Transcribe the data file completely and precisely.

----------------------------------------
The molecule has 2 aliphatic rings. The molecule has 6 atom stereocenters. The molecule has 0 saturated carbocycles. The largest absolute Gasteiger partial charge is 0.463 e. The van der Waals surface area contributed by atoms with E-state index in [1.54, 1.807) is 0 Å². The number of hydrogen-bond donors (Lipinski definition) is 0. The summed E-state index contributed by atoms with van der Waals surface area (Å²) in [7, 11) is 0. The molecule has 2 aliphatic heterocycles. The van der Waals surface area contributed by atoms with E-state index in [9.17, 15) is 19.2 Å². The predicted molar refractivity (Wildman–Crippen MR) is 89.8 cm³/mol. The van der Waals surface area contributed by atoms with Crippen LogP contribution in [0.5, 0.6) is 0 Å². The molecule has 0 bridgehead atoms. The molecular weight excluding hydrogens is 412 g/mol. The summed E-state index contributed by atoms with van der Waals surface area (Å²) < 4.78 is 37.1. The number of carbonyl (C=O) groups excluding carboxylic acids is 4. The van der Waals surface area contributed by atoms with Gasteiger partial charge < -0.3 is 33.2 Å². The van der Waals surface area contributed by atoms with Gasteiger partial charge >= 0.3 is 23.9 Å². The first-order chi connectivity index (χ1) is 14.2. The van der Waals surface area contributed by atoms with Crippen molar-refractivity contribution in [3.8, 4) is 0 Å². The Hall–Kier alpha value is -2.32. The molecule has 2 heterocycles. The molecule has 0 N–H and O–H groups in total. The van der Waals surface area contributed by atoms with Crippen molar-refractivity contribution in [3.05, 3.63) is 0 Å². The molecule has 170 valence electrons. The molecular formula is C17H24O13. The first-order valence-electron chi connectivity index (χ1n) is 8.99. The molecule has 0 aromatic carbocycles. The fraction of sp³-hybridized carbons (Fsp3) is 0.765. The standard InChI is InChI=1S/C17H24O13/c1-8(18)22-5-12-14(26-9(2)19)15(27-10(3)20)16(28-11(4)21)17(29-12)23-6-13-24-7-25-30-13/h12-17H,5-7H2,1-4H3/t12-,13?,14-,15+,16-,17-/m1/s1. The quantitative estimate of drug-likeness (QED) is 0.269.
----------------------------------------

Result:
The molecule has 2 aliphatic rings. The molecule has 6 atom stereocenters. The molecule has 0 saturated carbocycles. The largest absolute Gasteiger partial charge is 0.463 e. The van der Waals surface area contributed by atoms with E-state index in [1.54, 1.807) is 0 Å². The number of hydrogen-bond donors (Lipinski definition) is 0. The summed E-state index contributed by atoms with van der Waals surface area (Å²) in [7, 11) is 0. The molecule has 2 aliphatic heterocycles. The van der Waals surface area contributed by atoms with E-state index in [9.17, 15) is 19.2 Å². The predicted molar refractivity (Wildman–Crippen MR) is 89.8 cm³/mol. The van der Waals surface area contributed by atoms with Crippen LogP contribution in [0.5, 0.6) is 0 Å². The molecule has 0 bridgehead atoms. The molecular weight excluding hydrogens is 412 g/mol. The summed E-state index contributed by atoms with van der Waals surface area (Å²) < 4.78 is 37.1. The number of carbonyl (C=O) groups excluding carboxylic acids is 4. The van der Waals surface area contributed by atoms with Gasteiger partial charge < -0.3 is 33.2 Å². The van der Waals surface area contributed by atoms with Gasteiger partial charge >= 0.3 is 23.9 Å². The first-order chi connectivity index (χ1) is 14.2. The van der Waals surface area contributed by atoms with Crippen molar-refractivity contribution in [3.8, 4) is 0 Å². The Hall–Kier alpha value is -2.32. The molecule has 2 heterocycles. The molecule has 0 N–H and O–H groups in total. The van der Waals surface area contributed by atoms with Crippen molar-refractivity contribution in [3.05, 3.63) is 0 Å². The molecule has 170 valence electrons. The molecular formula is C17H24O13. The first-order valence-electron chi connectivity index (χ1n) is 8.99. The molecule has 0 aromatic carbocycles. The fraction of sp³-hybridized carbons (Fsp3) is 0.765. The standard InChI is InChI=1S/C17H24O13/c1-8(18)22-5-12-14(26-9(2)19)15(27-10(3)20)16(28-11(4)21)17(29-12)23-6-13-24-7-25-30-13/h12-17H,5-7H2,1-4H3/t12-,13?,14-,15+,16-,17-/m1/s1. The quantitative estimate of drug-likeness (QED) is 0.269.